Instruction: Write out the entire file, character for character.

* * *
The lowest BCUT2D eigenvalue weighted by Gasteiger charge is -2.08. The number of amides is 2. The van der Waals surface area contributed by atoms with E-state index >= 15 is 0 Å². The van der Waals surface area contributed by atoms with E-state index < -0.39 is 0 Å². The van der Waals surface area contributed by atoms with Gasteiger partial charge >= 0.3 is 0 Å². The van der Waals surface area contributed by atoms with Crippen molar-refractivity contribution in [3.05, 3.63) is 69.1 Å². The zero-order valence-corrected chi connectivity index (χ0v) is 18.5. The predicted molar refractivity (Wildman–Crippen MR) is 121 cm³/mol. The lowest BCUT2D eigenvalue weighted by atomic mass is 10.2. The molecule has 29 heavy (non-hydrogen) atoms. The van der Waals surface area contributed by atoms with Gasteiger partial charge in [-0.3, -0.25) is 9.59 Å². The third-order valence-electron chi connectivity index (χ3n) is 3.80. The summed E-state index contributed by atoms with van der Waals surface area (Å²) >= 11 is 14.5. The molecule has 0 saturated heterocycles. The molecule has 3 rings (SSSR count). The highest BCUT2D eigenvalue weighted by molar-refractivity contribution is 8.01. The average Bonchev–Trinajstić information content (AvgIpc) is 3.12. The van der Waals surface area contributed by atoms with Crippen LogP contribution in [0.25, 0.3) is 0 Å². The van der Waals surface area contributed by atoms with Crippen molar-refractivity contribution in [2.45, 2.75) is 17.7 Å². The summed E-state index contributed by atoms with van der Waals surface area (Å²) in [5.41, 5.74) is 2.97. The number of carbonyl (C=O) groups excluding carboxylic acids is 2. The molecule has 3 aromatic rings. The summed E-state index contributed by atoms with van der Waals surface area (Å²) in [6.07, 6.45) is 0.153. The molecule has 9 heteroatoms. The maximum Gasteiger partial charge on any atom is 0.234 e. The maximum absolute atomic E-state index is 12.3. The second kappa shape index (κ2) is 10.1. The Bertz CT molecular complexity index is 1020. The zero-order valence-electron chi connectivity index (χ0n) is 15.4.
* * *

The lowest BCUT2D eigenvalue weighted by Gasteiger charge is -2.08. The number of amides is 2. The van der Waals surface area contributed by atoms with E-state index >= 15 is 0 Å². The van der Waals surface area contributed by atoms with E-state index < -0.39 is 0 Å². The van der Waals surface area contributed by atoms with Gasteiger partial charge >= 0.3 is 0 Å². The van der Waals surface area contributed by atoms with Crippen molar-refractivity contribution in [3.05, 3.63) is 69.1 Å². The zero-order valence-corrected chi connectivity index (χ0v) is 18.5. The predicted molar refractivity (Wildman–Crippen MR) is 121 cm³/mol. The lowest BCUT2D eigenvalue weighted by atomic mass is 10.2. The molecule has 29 heavy (non-hydrogen) atoms. The van der Waals surface area contributed by atoms with Gasteiger partial charge in [-0.3, -0.25) is 9.59 Å². The third-order valence-electron chi connectivity index (χ3n) is 3.80. The summed E-state index contributed by atoms with van der Waals surface area (Å²) >= 11 is 14.5. The molecule has 0 saturated heterocycles. The molecule has 3 rings (SSSR count). The highest BCUT2D eigenvalue weighted by molar-refractivity contribution is 8.01. The average Bonchev–Trinajstić information content (AvgIpc) is 3.12. The van der Waals surface area contributed by atoms with Crippen LogP contribution in [0.25, 0.3) is 0 Å². The van der Waals surface area contributed by atoms with Crippen molar-refractivity contribution in [2.45, 2.75) is 17.7 Å². The summed E-state index contributed by atoms with van der Waals surface area (Å²) in [5.41, 5.74) is 2.97. The number of carbonyl (C=O) groups excluding carboxylic acids is 2. The molecule has 3 aromatic rings. The summed E-state index contributed by atoms with van der Waals surface area (Å²) in [6.07, 6.45) is 0.153. The molecule has 9 heteroatoms. The maximum Gasteiger partial charge on any atom is 0.234 e. The maximum absolute atomic E-state index is 12.3. The second kappa shape index (κ2) is 10.1. The Bertz CT molecular complexity index is 1020. The zero-order valence-electron chi connectivity index (χ0n) is 15.4.